This story was written by Zach Williams.
Controversial Chinatown bus operator Fung Wah needed to say little in order to garner support from a Community Board 3 committee to resume operations on the Lower East Side later this year.
The company along with fellow carrier Lucky River gained approval from the C.B.3 Transportation and Public Safety Committee April 22 with the stipulation that they wait until upcoming street improvements are finished before setting up shop at 139 Canal St. Once they do, their buses must get in and out of the borough as quickly as possible via the Manhattan and Willamsburg bridges, the committee decided. But the idea to wait did not arise from the committee itself but rather from Lucky River representative Ka-Yung Wong.
He told the committee that safety improvements were necessary before buses could safely operate there. His counterpart from Fung Wah, meanwhile, sat quietly in the audience. The meeting assumed a strange dynamic when Wong, Lucky River’s attorney, took on the role of safety advocate. a move meant to did so in order safeguard the company should a crash involving the company’s fleet ever occur near the proposed site.
“The major concern is safety so what I’m proposing is do whatever we can to make sure the whole area is safe,” Wong said.
Lucky River wants the new location so that it can consolidate bus loading on Chrystie Street and ticket operations on Canal St., Wong said. However, speeding vehicles and dangerous pedestrian crossings near the Manhattan Bridge are of particular concern. He suggested the installation of signs in the area urging drivers to slow down. Barriers should also be erected in order to deter pedestrians from walking onto a traffic triangle located between The Bowery and Canal St. which lacks a crosswalk, he added. These types of recommendations, committee members said, went beyond the scope of the application.
Both applicants said about 20 buses would operate from the location at 139 Canal St. each day with a lull during the early morning hours. They would also use more modern vehicles that pollute less, according to documents posted on the C.B.3 website. After a half-hour of further discussion, the committee appeared poised to approve the applications without any provision to wait until safety improvements.
But then committee member Chad Marlow said he could not vote in favor of such a resolution since Wong himself acknowledged that the area was not safe for buses. His colleagues on the committee maintained that he had not heard Wong correctly until the attorney reiterated his contention that the area was too dangerous.
Colleen Chattergoon, a representative of the city Department of Transportation (DOT), had just told the committee that plans to improve the streetscape there would be announced in May, so, Marlow suggested, a delay made sense.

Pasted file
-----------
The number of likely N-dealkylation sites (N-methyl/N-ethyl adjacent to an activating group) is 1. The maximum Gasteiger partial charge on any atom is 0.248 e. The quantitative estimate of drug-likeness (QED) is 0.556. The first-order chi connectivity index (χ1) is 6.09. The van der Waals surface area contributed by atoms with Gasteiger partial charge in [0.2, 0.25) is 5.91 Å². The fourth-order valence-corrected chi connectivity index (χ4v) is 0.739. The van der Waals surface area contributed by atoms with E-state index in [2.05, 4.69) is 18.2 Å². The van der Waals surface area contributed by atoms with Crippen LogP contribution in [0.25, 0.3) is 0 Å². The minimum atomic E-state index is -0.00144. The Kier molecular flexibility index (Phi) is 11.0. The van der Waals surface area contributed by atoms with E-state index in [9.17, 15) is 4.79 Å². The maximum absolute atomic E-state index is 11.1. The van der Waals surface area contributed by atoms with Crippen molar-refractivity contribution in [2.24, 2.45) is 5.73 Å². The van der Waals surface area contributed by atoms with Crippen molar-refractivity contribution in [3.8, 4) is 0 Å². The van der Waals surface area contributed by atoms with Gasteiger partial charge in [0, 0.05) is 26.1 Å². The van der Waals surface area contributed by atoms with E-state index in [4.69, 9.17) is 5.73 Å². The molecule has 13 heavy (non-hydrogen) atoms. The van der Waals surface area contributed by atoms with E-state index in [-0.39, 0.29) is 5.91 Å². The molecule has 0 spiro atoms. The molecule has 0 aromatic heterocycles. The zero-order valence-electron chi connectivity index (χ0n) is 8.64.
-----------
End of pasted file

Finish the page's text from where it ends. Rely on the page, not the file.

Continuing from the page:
“DOT is preparing to make it safer. (Wong) wants to make it safer. Let’s make it safer … We’re talking of a delay of a few months,” Marlow said in reference to the application.
Chattergoon did not provide specific details of DOT’s planned improvements but did hint that they would likely start this summer and conclude in the fall. She noted that Fung Wah had operated there in the past without any issue.
The company was a pioneer of the Chinatown bus industry, which began as a means for Chinese-American parents to visit their children Boston-area colleges in the late 1990s. But in the subsequent years, Fung Wah came under fire for its safety record following high-profile crashes. The Federal Motor Carrier Safety Administration ordered the company to cease operations in 2013 stating that it did not properly maintained its fleet, falsified inspection records and failed to maintain safety standards for its drivers. The administration decided late last year to let Fung Wah resume operations.
A Fung Wah representative spoke at the meeting, asserting in Chinese that the company worked without issue on Canal Street in the past until “government agencies” began “picking on them,” according to the interpretation made by committee member Karlin Chan. There was no finding of wrong-doing, the representative said. That statement drew a quick rebuke from CB3’s David Crane, who said the company should not whitewash its past given the past federal shutdown order. Fung Wah did not make any more comments at the meeting except to accept the committee’s stipulations.
Resident complaints about the growing presence of curbside buses in the Lower East Side spurred C.B.3 to request in March that the DOT deny new permits for stops in the area roughly bounded by East Broadway, and Rutgers, Allen and Hester streets. The proposed stop at 139 Canal St. would not fall within that area.
Nonetheless there was some opposition to the applications of Fung Wah and Lucky River at the April 22 committee meeting. SPaCE block association leader Emma Culbert said 139 Canal St. was an improper place for a bus stop, especially considering the tendency for vehicles to idle in hot and cold winter, and speed, as well as the implications for traffic congestion in the surrounding neighborhood.
“Those buses are going to be flowing all over the neighborhood,” said Culbert. Her comments spurred committee member Chan to propose the stipulation that the companies move between the two bridges via Bowery in order to minimize their impact on other streets.
The resolutions in support of the applications will face a vote by the full C.B.3 board at its meeting scheduled for 6:30 p.m. tomorrow night at 166 Essex St.